home to expanding aquatic life
The Associated Press
LORAIN, Ohio - A
river best known for its environmental problems is now
home to fish that are thriving in a shallow manmade shelf
with plants and rocks.
The Black River project
"can't be appreciated until you dip a line in the water,"
said Roger Thoma, a fisheries biologist with the Ohio
Environmental Protection Agency. "It's pretty amazing
what we're finding."
The project is a first for
Ohio and unique to the Great Lakes. Its success could
spur a similar project in the 5-mile shipping channel
in the Cuyahoga River.
The Lorain Port Authority
built the fish shelf, transforming a former 25-acre industrial
site on the river's west bank into a riverfront park as
part of a $7 million state-funded project.
The port authority had destroyed
400 feet of the natural bank along the river to create
a dock. Building the dock wall along the bank "is the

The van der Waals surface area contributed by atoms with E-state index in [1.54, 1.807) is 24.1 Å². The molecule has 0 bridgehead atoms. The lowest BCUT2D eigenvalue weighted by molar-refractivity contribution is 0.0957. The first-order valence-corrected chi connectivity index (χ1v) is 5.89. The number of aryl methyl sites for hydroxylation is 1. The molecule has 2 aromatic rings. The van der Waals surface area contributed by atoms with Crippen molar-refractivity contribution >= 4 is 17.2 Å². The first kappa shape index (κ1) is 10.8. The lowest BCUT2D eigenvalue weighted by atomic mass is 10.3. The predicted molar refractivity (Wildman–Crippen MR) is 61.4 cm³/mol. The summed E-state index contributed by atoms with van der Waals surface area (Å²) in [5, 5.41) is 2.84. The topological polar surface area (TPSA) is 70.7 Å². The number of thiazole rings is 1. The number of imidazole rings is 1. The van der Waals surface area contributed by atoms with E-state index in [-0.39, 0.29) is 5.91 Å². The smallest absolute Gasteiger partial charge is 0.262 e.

same as pouring toxic chemicals in the water," Mr. Thoma
said. "It creates a desert for the fish."
So the Ohio EPA required
the port to enhance fish habitat.
The shallow-water shelf
in this city west of Cleveland re-creates 800 feet of
wetland along the Black River, one of Ohio's most polluted
"We want this to be a showcase
for an urban, working river," said Richard M. Novak, Lorain's
port authority director.
When Mr. Thoma sampled the
area in June, one month after the first section of habitat
was built, he found 20 different species - the most he
has ever found there.
He expects the number and
variety of fish to be greater next summer, when he samples
"The fish populations are
recovering and improving," said Mr. Thoma, who devised
the fish shelf. "We're seeing big improvement right away.
But if we wait even longer, we'll see more."
Rocks, shallow water and
plants provide a place for fish to lay eggs, and, once
they hatch, a place for young fish to hide as they grow.
Those small fish in turn attract bigger fish.
The project is another step
in the recovery of the Black River, an industrial waterway
that receives bulk shipments for agriculture and the steel
and construction industries.